So concentrating on RvR isn't such a bad thing really. I think there are plenty of people out there that will appreciate a well designed RvR concentrated game. But of course there are people who don't have the slightest interest in PvP. Those I'm not really sure they'll find exactly what they are looking for in WAR.
 
The fact that everyone reports that the most interesting content is in the End Game results the fact that people rush through the levelling without learning to play their class. People seem to rely on the 'guides' and 'addons' to take care of the learning process, and then they expect to be able to complete end game raids as effectively as those who have taken their time to learn their class.

The end game content comes all the more harder when people rush through the levelling game: there is no need to learn the team play, the group mechanics or the raid specific positions for the classes. This in turn will show in the first end game raid, which may well be the first grouping ever for the toon, let alone the player may have played another toon to the cap earlier: the classes function quite differently anyhow, and to master is to rehearse.

I restate my opinion: because people play the 'game' to win, there is always competition to reach the 'end game' be it whatever. MMORPG's don't have the 'game over'-screen, so they aren't games per se, but entertainment, and the content should be entertaining for all. From the casual explorer to hardcore arena grinder.

Copra
 
I don't think increasing the time to level would be beneficial in any way for the vast majority of people who play MMORPGs.

If WAR doubled their leveling time and doubled their pve content, you'd still have hardcore players rushing to the level cap as fast as possible. Casual players on the flipside would be stuck spending extra months of real time trying to level up. If it takes a hardcore player 1 month to cap and a casual player 3 months, that's a 2 month gap. If it takes 2 months for the hardcore, then 6 months for the casual, that's a 4 month gap. Decreased leveling speeds punish the casual more severely in 'real time', even if the proportion of time is the same.

You say you don't care about the gap because you don't care about endgame? That's fine, it still matters as its indicative of how long you'll spend at any given level. Some people enjoy messing around, seeing as much as they can see and don't worry about leveling - they're explorers. But the majority of MMORPG players don't fall into the explorer type. The addictive lure of MMORPG is character advancement. If it takes too long to advance, people quit. Just like you did with your level 42 in EQ. It was too slow, you burned out, and were done.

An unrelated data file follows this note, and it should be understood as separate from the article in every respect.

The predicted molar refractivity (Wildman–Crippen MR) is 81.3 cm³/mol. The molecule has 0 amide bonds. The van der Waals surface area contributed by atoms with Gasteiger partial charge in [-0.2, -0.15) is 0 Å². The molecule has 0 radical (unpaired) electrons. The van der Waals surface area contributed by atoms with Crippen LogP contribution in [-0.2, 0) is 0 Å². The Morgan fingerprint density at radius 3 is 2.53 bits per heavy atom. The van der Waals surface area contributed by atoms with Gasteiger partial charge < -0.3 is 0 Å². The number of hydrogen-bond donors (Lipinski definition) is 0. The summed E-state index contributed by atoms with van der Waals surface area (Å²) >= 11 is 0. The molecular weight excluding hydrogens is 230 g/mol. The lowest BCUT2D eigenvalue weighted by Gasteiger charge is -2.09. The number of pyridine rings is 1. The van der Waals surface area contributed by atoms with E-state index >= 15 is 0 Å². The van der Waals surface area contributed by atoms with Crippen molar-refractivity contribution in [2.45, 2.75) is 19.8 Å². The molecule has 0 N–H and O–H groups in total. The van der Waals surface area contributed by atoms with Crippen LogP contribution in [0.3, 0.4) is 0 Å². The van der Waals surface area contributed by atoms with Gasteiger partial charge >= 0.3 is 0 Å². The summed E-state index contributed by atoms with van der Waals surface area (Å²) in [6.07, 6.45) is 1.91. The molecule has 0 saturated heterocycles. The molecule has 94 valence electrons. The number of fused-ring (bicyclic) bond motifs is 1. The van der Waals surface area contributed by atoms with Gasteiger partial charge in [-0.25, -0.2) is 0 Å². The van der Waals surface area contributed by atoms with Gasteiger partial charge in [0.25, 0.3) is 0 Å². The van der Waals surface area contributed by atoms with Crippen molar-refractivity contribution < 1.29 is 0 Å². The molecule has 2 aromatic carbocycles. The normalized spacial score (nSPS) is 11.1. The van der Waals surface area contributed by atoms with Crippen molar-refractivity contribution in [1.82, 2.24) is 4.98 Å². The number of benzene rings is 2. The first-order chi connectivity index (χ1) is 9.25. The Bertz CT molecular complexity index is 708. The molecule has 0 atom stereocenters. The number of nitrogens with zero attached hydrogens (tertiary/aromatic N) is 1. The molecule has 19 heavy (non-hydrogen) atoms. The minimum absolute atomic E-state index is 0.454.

The only way slowing a leveling curve would become viable for the masses is if the gameplay itself is rewarding enough that leveling becomes a side effect of playing, rather than the goal and reward of playing. No MMORPG to date has managed this. MMORPG gameplay is repetitive and 'grindy' due to the very desire to stretch out leveling to hundreds of hours of gameplay.
I don't see how a company could both increase the time it takes to level and increase the amount of engaging, original, non-repetitive content without astronomical development costs and a monthly fee nobody would be willing to pay.
 
Doesn't EQ2 have something similar calledmantoring system?

The mentoring system in EQ2 is basically one half of the sidekick/exemplar system in City of Heroes/Villains - the exemplar half. The other half in CoH/CoV is the sidekick part, where a lower level player is raised to a level close to the higher level player.

This means that a player can experience almost all content regardless of level, as long as there is another player in the appropriate level range that they can make a duo with.

And there is not really and end-game in CoH/CoV either, so there is not really anything to rush through the levels to - the real game is what you get on the way up, not anything at the end.

In WoW it took me perhaps 10-12 days of play time to get to level 60, 7 months of calendar time. In City of Villains it took me almost 11 days of play time to get to level 50, in about 14 months calendar time. I have still a fair amount of content I have not played in CoH/CoV - but also a lot which I have played many times. The game has been a bit thin on content in the 30s, but they have improved on that.
 
WAR has already said it will take less time to level max than in WoW. Maybe 10 days played.
 
There is a very easy way to get rid of level-cap problems -.-

Simply cease to use level systems, and make characters evolve solely on stats and abilities.

That way, it`ll take much longer untill you evolve your character. and without lvl constraints, there`s more freedom in gameplay.

The exp could be used to directly raise statistics, which will give more freedom in character evolvement.

and if you so as much want to have constraints on items, make some realistic ones, like strength and dexterity, rather than "you`re not level x, so you can`t lift the feather". which is simply stupid, and makes most people focus solely on "lvling" instead of playing their role.
 
I would love it for WAR having a fairly low lvling time. As you mentioned there are plans to make it so each race can lvl up in a completely new area so prehaps Mythic's aim could be for everyone to have numerous characters at the lvl cap. This would sort out a lot of problems such as 'need tank/healer' as anyone can just jump onto their alt and fulfill that.
 
Having played WAR Online in its release you will find that you can now level up whilst RvR'ing quite succesfully. One minute you could be with a group of friends completing a public quest and earning influence rewards, and then you may choose to get zapped off to a scenario and do some PvP. In both cases you are earning equivalent exp for what you kill and with scenarios boosting lower lvl players to the HP of higher levels everyone can compete. Being a higher level gives you more abilities obviously but you are able to hit people for the equivalent amount and heal for an equivalent amount so you can take part! Add to that the wealth of quests in and around the RvR areas ( surrounded by cannons and such) you could find yourself questing with a group of friends and having to stave off an attack from some nasty PvP'ers before completing your quest.

All in all you can level up pretty much how you want , but the only constant is how much time you can play for. Hardcore players will level faster but not necessarily by skipping the PvE content.